"I wish I'd invested in bitcoin," is a response I usually hear when I tell people how much they could have made off the cryptocurrency if they bought it at the start. Just to be clear, if you bought $100 worth of in 2010 when it was worth 0.003 cents each, you'd be sitting on over $88 million.
It all sounds so easy. But for regular investors in bitcoin – those not heavily involved in the cryptocurrency world – bitcoin has often got a confusing reputation. It's known to be highly volatile with wild price swings, but at the same time some, such as Bobby Lee, co-founder and chief executive of bitcoin exchange BTCC, have called it a safe-haven asset.
"When the existing money system has problems, people turn to bitcoin sort of like people used to go to gold in the old days," Lee told CNBC in a recent interview.
I've never been a big believer in bitcoin as a safe haven asset. Sure it has got a touch of support when politics has been rocky. However, a comparison on bitcoin's performance over the past year against the Nasdaq – a tech-heavy stock index – and the typical safe-have asset of gold, shows that the cryptocurrency has more in common with the former.
From around mid-June of 2016, both bitcoin and the Nasdaq have been on a steady climb higher with the stock index recently breaking the 6,000 point barrier and continuing to hit fresh record highs. And it appears there isn't a day that goes by where bitcoin doesn't hit a fresh record high.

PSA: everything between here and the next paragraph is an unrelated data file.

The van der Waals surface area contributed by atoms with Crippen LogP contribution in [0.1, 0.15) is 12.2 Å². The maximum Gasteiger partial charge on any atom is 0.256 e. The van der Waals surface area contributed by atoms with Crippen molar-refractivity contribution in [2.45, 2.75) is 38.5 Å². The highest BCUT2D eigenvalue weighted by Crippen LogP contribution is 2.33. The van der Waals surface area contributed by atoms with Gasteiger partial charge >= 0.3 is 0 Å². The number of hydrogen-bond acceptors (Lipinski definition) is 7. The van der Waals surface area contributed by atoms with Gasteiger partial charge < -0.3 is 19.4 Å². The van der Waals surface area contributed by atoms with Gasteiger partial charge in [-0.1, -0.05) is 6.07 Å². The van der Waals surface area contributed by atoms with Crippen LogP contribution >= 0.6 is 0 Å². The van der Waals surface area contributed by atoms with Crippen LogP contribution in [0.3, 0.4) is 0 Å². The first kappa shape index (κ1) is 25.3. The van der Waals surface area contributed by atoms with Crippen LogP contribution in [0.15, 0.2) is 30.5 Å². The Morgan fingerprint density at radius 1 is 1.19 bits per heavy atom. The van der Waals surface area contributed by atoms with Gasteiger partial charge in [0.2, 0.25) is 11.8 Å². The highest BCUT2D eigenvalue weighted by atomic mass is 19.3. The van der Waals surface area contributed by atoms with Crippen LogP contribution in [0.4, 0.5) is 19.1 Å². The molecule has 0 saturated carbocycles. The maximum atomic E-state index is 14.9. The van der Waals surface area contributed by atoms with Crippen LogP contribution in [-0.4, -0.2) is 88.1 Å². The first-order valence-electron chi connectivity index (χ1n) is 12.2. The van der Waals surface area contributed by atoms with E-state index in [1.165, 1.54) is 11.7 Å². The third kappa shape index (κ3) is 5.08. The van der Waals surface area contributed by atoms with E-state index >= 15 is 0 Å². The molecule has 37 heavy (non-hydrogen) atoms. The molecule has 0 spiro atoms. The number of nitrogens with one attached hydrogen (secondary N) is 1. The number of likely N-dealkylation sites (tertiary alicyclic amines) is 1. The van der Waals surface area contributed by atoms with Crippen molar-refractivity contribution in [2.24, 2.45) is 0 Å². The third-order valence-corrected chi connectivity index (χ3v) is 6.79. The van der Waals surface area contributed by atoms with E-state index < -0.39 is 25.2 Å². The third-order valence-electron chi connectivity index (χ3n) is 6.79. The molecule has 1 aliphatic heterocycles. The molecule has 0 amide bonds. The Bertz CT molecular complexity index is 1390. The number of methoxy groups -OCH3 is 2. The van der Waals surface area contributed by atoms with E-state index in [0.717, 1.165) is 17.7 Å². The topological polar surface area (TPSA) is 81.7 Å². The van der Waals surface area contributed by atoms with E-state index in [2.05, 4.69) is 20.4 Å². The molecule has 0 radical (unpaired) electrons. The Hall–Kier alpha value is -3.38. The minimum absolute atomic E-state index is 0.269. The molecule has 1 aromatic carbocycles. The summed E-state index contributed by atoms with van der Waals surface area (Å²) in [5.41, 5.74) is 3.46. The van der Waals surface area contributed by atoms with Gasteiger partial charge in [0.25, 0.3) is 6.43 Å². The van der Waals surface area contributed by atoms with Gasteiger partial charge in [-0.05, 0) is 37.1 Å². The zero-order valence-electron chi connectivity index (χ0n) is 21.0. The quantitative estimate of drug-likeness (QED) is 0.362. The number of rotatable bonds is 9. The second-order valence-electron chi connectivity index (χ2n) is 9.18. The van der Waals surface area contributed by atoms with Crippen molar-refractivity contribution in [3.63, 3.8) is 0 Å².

Buying the Nasdaq represents a risk-on move and I'd argue so does buying bitcoin, a currency that can see swings of over $100 in a few hours.
A look at bitcoin's trading pattern versus gold in the last year also gives a glimpse into how the cryptocurrency isn't really a safe haven asset. Gold saw a lot of support between mid-June of 2016 and the middle of October. Bitcoin was just bubbling along quietly. But once President Donald Trump was elected, investors moved out of gold into riskier assets on the promise that increased spending by the new U.S administration as well as tax reform could boost stocks. At the time the gold price continued to decline, bitcoin rose, and while the precious metal saw a bit of renewed support in the first few months, the cryptocurrency continues to skyrocket.
It's clear that investors are flocking to bitcoin, not because it offers stability, which it quite clearly doesn't, but more to find solid returns on an asset that is up over 150 percent year-to-date.
Investors still believing bitcoin is a safe-haven asset might find themselves on the wrong side of the trade.
- Additional reporting my CNBC's Seamus Conwell
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